However, the researchers are quick to point out that these results are preliminary and more study is needed. Several studies have documented adverse effects of BPA on semen in rodents, but none are known to have reported similar relationships in humans.
BPA is a common chemical that’s stirred much controversy in the media lately over its safety. Critics say that BPA mimics the body’s own hormones and may lead to negative health effects. BPA is most commonly used to make plastics and epoxy resins used in food and beverage cans, and people are exposed primarily through diet, although other routes are possible. More than 6 billion pounds of BPA are produced annually.
The new study suggests that more research should focus on BPA and health effects in adults, says John Meeker, assistant professor of Environmental Health Sciences at the University of Michigan School of Public Health.
Meeker is the lead author on the study, along with Russ Hauser, the Frederick Lee Hisaw Professor of Reproductive Physiology at Harvard School of Public Health. Colleagues at Massachusetts General Hospital and the U.S. Centers for Disease Control and Prevention also contributed to the research.
“Much of the focus for BPA is on the exposures in utero or in early life, which is of course extremely important, but this suggests exposure may also be a concern for adults,” Meeker said. “Research should focus on impacts of exposure throughout multiple life stages.” Meeker and Hauser recruited 190 men through a fertility clinic. All gave spot urine samples and sperm samples the same day. Subsequently, 78 of the men gave one or two additional urine samples a month apart. Researchers detected BPA in 89 percent of the urine samples.
Researchers measured sperm concentration, sperm motility, sperm shape and DNA damage in the sperm cell.
“We found that if we compare somebody in the top quartile of exposure with the lowest quartile of exposure, sperm concentration was on average about 23 percent lower in men with the highest BPA,” Meeker said.
Results also suggested a 10 percent increase in sperm DNA damage.
The results are consistent with a previous study by Meeker and Hauser suggesting that certain hormones, specifically FSH (follicle-stimulating hormone) and Inhibin B, are elevated or decreased in relation to BPA, respectively, a pattern consistent with low sperm production and development.
Meeker stressed that further study is necessary due to the study’s relatively small sample size and design.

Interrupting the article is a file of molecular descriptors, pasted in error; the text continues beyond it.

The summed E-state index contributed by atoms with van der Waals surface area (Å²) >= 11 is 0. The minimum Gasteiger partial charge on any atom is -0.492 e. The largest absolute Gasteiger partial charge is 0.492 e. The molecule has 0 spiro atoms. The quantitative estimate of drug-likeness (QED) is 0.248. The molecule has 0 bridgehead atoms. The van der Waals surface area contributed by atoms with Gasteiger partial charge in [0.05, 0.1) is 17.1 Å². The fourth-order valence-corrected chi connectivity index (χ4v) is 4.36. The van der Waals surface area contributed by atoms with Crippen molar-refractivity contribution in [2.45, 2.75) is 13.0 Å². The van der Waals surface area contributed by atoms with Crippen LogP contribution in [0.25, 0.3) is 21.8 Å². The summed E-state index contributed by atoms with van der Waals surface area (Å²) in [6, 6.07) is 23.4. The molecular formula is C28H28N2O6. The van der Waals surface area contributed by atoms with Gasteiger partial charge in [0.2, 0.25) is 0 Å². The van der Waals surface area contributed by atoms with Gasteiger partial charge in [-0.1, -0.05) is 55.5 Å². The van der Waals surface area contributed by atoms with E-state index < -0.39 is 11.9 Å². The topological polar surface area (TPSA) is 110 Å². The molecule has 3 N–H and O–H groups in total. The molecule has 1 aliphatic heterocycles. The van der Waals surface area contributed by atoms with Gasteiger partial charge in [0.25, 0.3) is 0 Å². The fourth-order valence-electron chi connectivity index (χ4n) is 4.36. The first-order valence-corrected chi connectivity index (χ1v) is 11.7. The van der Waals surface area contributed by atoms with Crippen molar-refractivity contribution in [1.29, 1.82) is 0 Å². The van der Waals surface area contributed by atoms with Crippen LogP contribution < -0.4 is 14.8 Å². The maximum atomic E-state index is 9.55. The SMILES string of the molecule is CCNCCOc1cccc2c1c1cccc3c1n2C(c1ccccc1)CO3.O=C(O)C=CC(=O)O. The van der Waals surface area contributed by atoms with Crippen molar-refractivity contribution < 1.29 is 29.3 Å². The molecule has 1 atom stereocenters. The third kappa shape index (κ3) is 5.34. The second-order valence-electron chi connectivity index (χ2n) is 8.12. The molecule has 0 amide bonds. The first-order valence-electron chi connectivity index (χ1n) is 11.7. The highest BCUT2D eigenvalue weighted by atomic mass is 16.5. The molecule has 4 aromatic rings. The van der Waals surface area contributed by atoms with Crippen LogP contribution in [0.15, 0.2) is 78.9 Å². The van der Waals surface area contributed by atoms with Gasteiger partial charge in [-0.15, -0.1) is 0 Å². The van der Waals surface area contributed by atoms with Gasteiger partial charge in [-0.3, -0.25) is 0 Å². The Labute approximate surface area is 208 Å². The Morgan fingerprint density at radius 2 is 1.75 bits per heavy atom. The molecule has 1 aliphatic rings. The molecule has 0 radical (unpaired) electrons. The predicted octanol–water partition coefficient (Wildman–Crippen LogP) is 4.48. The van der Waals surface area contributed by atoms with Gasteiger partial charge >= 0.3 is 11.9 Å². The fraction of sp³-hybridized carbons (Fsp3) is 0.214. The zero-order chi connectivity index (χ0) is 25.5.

“The study from which these data came is currently in progress,” Hauser said. “With a larger sample size and enhanced study design, we will be able to more definitively investigate this preliminary association in the near future.”
The University of Michigan School of Public Health has been promoting health and preventing disease since 1941, and is ranked among the top five public health schools in the nation. Whether making new discoveries in the lab or researching and educating in the field, SPH faculty, students, and alumni are deployed around the globe to promote and protect our health.
Public release date: 4-Aug-2010
Homes of the poor and the affluent both have high levels of endocrine disruptors
Homes in low-income and affluent communities in California both had similarly high levels of endocrine disruptors, and the levels were higher in indoor air than outdoor air, according to a new study believed to be the first that paired indoor and outdoor air samples for such wide range (104) of these substances. The study appears in ACS’ Environmental Science & Technology, a semi-monthly journal.
Ruthann Rudel and colleagues note concern about the reproductive and other health effects of endocrine disrupting compounds (EDCs), which are found in many products used in the home. Examples include phthalates, which are found in vinyl and other plastics, and polychlorinated biphenyls (PCBs), which are found in older paints, electrical equipment, and building materials. EDCs also are among the ingredients in some pesticides, fragrances, and other materials.
The scientists analyzed indoor and outdoor air samples as well as house dust in homes from two different communities in the San Francisco Bay area for the presence of 104 compounds, including 70 suspected EDCs. The sampling, which took place in 2006, included 40 homes in Richmond, Calif., an urban, industrial, low-income area, and 10 homes in Bolinas, Calif., an affluent, coastal community. Levels were generally higher indoors than outdoors — 32 of the compounds occurred in higher concentrations indoors and only 2 were higher outdoors. The scientists expressed surprise at finding higher concentrations of some phthalates outdoors near urban homes contributing to higher indoor levels as well, but concluded that EDCs “are ubiquitously common across socioeconomic groups.”